A few moments ago I deleted a word my colleague had typed into a document we’re co-authoring–an introduction to our forthcoming book, A Guide to Composition Pedagogies. I always pause a breath before deleting or changing a co-author’s words. Sometimes I’ll insert a comment into the document, but I’ve been working with these colleagues long enough to know my change was okay. I took a second pause this time because it occurred to me that this is the kind of collaboration I’m asking my students to do right now in their wiki projects and Google Drive activities. Yet to do it really confidently requires a level of trust that builds over time.
ART and I, for example, have been co-authoring scholarship for well over a decade. We know each other deeply as writers and thinkers. Logging on to a shared Google doc is sometimes like entering a Borgian hive mind. Our co-author/co-editor is also someone with whom we’ve collaborated for many years–as researchers, as writing program administrators, as lifelong learners yearning to make our work as meaningful as possible for more than just ourselves.
What we’re doing right now is what we teach as “peer review” in our writing classrooms. Our book is really just an elaborate extension of that process, in multiple dimensions and directions: it’s a collection of 18 chapters by 29 scholars, with 3 editors and numerous external reviewers (who range from our own graduate students to distant scholars we may never meet or know).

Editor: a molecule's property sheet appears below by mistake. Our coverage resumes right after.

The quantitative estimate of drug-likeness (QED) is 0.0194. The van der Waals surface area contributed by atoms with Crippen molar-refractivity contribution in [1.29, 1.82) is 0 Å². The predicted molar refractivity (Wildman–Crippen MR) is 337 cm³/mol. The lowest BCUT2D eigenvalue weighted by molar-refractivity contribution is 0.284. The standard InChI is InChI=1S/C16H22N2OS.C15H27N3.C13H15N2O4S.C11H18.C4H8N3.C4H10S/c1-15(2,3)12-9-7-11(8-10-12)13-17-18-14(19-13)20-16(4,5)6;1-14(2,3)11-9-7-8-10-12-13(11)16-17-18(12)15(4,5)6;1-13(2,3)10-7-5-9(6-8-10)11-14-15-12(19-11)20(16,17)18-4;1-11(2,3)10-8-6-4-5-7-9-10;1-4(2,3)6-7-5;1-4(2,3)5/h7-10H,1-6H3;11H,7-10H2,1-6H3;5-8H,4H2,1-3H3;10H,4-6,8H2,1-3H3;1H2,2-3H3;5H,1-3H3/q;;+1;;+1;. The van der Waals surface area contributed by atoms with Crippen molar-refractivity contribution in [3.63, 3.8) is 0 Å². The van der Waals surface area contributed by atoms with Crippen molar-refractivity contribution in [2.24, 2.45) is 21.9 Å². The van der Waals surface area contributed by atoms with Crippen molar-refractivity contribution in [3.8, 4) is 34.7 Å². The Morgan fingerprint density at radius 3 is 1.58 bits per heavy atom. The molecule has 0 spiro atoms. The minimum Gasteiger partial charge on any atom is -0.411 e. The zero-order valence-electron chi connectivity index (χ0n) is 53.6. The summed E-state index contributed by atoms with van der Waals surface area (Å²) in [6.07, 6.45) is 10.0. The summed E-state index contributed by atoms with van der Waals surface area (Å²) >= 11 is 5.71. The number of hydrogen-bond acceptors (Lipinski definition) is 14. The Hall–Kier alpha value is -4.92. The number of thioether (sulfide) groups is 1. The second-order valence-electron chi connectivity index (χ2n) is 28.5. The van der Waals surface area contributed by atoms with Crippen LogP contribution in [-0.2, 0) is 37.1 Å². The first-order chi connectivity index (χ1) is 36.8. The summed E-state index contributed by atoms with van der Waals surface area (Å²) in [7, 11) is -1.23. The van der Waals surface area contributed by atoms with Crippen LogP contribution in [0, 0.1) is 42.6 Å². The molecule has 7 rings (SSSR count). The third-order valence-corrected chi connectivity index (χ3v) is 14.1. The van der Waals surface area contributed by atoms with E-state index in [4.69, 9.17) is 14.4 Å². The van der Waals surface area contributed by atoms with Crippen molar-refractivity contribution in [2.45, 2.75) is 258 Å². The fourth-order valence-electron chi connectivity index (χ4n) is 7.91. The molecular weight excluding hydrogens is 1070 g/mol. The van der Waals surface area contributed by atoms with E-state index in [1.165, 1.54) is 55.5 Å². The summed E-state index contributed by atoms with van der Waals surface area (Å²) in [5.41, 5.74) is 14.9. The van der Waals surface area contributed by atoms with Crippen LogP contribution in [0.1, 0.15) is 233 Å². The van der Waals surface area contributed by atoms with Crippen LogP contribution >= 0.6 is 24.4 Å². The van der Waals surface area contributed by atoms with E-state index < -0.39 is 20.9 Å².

We enter into this complex process of reading and responding because we value the breadth and depth of expertise each person will contribute. We trust one another to care deeply about our work and we believe our work will be better as a result of these interactions, even if we sometimes disagree. As an editor I share suggestions that my authors may or may not use. I trust their judgment. As a reader I delight in their insights and appreciate their skill. As a writer–particularly as a collaborating writer–I get energized knowing that savvy colleagues are connecting with my words and thoughts, moment by moment.
The longer I do this work, the better it gets. Even when it’s really tough, it’s fascinatingly so. It teaches me so much about my own mind and self and craft–in addition to teaching me so much about the project itself.
So how do I bring all this back into the classroom tomorrow morning? How do I distill this experience into something my students can get in a few weeks of digital collaboration? How do I teach the craft of trust?